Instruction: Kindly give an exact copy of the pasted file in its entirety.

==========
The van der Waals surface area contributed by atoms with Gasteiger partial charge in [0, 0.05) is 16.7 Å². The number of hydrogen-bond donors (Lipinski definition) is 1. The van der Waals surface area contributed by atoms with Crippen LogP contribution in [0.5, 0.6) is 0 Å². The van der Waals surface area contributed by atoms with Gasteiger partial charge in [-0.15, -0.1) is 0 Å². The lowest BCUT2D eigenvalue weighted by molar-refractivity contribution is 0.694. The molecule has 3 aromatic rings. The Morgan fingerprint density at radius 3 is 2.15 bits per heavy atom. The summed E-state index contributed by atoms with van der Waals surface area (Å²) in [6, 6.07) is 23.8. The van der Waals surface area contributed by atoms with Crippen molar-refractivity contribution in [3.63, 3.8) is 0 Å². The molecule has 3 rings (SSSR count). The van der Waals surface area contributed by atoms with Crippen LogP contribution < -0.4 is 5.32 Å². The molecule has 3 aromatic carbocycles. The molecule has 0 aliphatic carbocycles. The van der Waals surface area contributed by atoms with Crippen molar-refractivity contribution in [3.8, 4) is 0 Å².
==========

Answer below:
The van der Waals surface area contributed by atoms with Gasteiger partial charge in [0, 0.05) is 16.7 Å². The number of hydrogen-bond donors (Lipinski definition) is 1. The van der Waals surface area contributed by atoms with Crippen LogP contribution in [0.5, 0.6) is 0 Å². The van der Waals surface area contributed by atoms with Gasteiger partial charge in [-0.15, -0.1) is 0 Å². The lowest BCUT2D eigenvalue weighted by molar-refractivity contribution is 0.694. The molecule has 3 aromatic rings. The Morgan fingerprint density at radius 3 is 2.15 bits per heavy atom. The summed E-state index contributed by atoms with van der Waals surface area (Å²) in [6, 6.07) is 23.8. The van der Waals surface area contributed by atoms with Crippen molar-refractivity contribution in [3.63, 3.8) is 0 Å². The molecule has 3 rings (SSSR count). The van der Waals surface area contributed by atoms with Crippen LogP contribution < -0.4 is 5.32 Å². The molecule has 3 aromatic carbocycles. The molecule has 0 aliphatic carbocycles. The van der Waals surface area contributed by atoms with Crippen molar-refractivity contribution in [3.8, 4) is 0 Å².